As Dark City progresses, John Murdoch becomes more and more skilled at taking control of a reality-warping machine, and thus, can literally affect his environment and face the villains—in this case dying aliens trying to tap into the human spirit in order to survive. The Matrix takes this idea a step further by making Neo’s environment entirely false—a computer simulation. The villains are part of this reality and are themselves computer programs. Though it is never explained why Neo can exert control over every aspect of this simulated environment better than the programs other than some vague chatter about “being bound by their laws in ways humans aren’t.” But that explanation is entirely unnecessary anyway. Science fiction fans are used to suspending their disbelief and allowing any givens a story presents without question, which is a good thing. Otherwise you could never have, say, a time machine in a story without explaining how it works… which is impossible since time machines don’t exist. So sci-fi gets along just fine with mumbo-jumbo like Back to the Future’s “flex-capacitor”—the unexplained device which that movie tells us “makes time travel possible”. We don’t ask why, we just go along with it.
Much as I love Dark City, and I do like it more than The Matrix, I always thought the ending could have been better. John Murdoch finally gets control of the reality-warping machine in a way that is magnificently intense and suspenseful. The battle he has with the strangers is not. It almost seems as if they didn’t know how to present the battle to the audience. What we get are amorphous blobs of light erupting from the heads of John Murdoch and the head alien. The blobs cause havok on the environment and grow in intensity until the villains and their evil instillations are destroyed. For all the build-up we got leading to that moment it seemed a bit anti-climactic. There had to have been a better way to make these moments more exciting. I mean, it’s all described in mental metaphors, right? So the battle could really have looked like anything. Let’s say instead of standing with their hands at their sides projecting blobs of light, for example, they attacked each other with kung fu. Then the metaphor for one person attacking another mentally is satisfied while finding an excellent way to present it to an audience. Then all you need is a way to quickly teach the protagonist kung fu and you’re set.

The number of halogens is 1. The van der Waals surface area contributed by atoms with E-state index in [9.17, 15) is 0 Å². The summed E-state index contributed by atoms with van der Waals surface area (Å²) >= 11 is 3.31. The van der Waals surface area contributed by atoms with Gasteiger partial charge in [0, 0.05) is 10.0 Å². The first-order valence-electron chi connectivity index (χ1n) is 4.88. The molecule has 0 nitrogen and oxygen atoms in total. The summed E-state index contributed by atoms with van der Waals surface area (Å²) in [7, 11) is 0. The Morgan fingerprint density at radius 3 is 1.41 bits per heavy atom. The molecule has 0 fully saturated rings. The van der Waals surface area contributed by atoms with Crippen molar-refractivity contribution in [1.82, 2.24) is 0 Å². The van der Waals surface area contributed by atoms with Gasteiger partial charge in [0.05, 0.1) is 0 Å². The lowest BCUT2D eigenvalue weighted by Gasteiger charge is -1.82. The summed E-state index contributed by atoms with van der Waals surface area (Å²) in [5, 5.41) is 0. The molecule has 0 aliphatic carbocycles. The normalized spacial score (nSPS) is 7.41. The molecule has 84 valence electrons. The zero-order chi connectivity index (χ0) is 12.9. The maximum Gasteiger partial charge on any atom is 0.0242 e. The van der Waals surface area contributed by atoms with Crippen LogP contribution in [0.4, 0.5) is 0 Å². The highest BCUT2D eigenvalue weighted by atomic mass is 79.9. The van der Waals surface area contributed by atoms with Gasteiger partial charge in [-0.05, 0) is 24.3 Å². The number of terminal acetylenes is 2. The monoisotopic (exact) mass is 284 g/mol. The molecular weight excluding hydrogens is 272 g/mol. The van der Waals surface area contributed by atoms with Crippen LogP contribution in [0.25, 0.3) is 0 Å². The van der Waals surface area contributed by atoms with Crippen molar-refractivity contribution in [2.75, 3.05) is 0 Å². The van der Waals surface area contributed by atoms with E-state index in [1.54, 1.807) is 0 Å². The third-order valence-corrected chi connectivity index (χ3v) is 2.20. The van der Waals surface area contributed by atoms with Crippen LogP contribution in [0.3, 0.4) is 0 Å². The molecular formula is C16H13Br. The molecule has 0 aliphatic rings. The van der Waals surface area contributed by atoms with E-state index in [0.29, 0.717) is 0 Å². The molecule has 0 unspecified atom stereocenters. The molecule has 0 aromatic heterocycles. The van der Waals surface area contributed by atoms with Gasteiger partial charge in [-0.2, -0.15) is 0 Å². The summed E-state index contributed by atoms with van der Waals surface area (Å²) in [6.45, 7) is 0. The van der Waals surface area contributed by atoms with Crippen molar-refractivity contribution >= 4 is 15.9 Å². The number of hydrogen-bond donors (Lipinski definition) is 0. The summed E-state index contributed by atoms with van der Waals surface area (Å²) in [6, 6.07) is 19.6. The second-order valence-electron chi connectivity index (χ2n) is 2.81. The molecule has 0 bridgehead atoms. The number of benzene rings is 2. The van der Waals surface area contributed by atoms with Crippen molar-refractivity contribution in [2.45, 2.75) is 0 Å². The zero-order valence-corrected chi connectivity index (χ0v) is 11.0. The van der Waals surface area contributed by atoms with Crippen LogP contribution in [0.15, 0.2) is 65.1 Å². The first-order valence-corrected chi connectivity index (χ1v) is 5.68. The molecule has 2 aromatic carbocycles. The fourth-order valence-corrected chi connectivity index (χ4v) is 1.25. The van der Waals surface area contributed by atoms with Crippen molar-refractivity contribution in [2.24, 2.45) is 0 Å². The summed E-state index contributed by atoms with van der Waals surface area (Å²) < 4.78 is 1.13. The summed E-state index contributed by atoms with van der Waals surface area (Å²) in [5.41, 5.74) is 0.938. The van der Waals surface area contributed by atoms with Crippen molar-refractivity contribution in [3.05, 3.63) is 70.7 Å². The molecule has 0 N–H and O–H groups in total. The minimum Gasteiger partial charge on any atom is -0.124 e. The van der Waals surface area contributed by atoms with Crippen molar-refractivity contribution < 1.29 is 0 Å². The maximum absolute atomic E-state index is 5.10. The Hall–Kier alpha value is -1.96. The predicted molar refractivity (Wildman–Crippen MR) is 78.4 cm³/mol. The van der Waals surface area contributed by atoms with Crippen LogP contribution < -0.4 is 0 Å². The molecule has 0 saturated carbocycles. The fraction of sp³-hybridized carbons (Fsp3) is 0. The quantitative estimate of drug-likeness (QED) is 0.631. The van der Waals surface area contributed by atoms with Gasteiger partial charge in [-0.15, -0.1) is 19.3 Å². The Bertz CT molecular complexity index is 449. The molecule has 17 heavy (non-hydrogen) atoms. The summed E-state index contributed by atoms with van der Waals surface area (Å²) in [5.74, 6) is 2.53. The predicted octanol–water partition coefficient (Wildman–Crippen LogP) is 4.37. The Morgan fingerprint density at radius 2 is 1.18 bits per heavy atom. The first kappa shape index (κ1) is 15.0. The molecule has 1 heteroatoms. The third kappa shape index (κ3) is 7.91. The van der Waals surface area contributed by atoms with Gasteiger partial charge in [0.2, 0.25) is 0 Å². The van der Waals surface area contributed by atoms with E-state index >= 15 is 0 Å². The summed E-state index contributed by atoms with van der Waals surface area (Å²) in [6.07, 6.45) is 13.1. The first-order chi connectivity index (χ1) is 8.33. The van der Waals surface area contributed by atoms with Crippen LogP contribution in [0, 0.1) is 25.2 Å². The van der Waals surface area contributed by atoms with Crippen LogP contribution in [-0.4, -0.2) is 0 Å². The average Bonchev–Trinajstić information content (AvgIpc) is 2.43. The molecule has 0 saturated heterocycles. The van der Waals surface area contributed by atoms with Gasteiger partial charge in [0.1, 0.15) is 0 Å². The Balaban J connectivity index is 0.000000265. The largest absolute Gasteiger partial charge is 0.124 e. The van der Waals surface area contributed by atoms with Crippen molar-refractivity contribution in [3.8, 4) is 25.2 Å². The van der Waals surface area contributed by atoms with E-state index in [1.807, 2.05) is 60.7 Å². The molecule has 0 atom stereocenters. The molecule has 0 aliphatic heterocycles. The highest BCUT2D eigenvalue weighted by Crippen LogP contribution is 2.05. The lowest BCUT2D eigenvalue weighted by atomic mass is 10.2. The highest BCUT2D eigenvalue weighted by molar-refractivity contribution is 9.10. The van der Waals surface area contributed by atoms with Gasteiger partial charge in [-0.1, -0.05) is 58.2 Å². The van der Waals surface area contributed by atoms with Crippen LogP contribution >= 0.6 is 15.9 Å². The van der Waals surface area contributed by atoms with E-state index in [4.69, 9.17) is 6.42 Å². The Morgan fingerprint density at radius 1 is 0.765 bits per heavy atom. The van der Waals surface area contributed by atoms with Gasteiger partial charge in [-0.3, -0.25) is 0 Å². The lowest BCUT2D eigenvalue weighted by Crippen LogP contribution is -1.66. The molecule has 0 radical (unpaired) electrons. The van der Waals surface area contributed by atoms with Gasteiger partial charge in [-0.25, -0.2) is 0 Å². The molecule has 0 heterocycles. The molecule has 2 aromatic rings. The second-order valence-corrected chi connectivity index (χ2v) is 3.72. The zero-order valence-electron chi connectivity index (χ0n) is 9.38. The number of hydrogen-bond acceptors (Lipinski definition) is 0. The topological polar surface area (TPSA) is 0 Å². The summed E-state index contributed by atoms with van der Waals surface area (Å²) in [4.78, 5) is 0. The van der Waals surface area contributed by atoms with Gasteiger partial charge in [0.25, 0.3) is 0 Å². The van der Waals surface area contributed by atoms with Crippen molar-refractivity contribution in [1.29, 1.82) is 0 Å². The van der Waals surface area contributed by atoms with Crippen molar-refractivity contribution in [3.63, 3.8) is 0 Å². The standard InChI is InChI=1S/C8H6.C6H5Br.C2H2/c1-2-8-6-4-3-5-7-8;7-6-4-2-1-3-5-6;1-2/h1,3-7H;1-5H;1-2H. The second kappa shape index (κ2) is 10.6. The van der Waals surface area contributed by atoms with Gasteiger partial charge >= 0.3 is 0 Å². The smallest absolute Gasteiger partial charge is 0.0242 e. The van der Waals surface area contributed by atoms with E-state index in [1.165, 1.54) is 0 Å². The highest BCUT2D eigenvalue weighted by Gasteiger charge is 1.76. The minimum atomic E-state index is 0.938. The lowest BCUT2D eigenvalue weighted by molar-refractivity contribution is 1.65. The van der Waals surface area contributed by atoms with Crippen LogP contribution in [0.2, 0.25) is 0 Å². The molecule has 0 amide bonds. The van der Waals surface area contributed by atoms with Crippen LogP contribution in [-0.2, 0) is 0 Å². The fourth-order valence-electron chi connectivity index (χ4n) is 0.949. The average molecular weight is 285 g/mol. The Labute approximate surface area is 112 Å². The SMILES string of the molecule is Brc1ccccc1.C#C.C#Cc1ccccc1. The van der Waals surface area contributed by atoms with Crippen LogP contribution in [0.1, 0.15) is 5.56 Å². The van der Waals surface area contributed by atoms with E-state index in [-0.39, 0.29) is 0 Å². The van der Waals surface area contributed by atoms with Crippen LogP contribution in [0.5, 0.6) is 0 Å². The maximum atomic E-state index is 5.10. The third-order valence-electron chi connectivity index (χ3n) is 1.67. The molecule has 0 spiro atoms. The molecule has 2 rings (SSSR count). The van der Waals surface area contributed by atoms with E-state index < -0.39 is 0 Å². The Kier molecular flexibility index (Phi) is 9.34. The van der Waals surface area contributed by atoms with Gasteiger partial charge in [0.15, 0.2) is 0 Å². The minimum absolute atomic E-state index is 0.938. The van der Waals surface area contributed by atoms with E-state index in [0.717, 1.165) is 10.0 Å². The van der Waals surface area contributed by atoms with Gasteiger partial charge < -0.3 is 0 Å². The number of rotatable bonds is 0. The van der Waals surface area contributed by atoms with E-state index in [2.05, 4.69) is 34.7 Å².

In this respect, The Matrix solved the problems of Dark City while picking an equally sinister environment, equally sinister villains, and a more explosive kung fu fighting finale. The Matrix, unfortunately, was a trilogy. Matrix Reloaded, like many sequel movies which are required to act as an action-filled distraction before we’re given the proper conclusion, is largely bereft of plot. The superior third film was filled with touching moments of sadness, sacrifice, and triumph that people had already duly tuned out after enduring the 2003 Matrix glut (two films, a tie-in video game, and the Animatrix, a tie-in cartoon movie). Getting back to the point of the series, Matrix Revolutions contained a more heady existentialist theme best summed up by a line from Bane (possessed by Agent Smith): If I’m not me, than who am I? But many people had already believed The Matrix had lost its way. The reasoning is simple: The Matrix sequels had no blueprint. Had Dark City been three movies, I believe its reworked form as The Matrix would have been quite exciting, indeed. However, that thrilling twinge you feel from good, existentialist, paranoid cinema can be experienced without watching a Matrix movie. Those wanting more can ask themselves these questions:
How do I define my reality? If it were different from another’s reality, how would I know? Would that other person even exist, from my perspective? Where did my “perspective” come from, anyway? Is it created by my environment or by the choices I’ve made? How can I find out who I really am? And when I’m soul-searching… who’s conducting the search?
Article by James Scotto-Lavino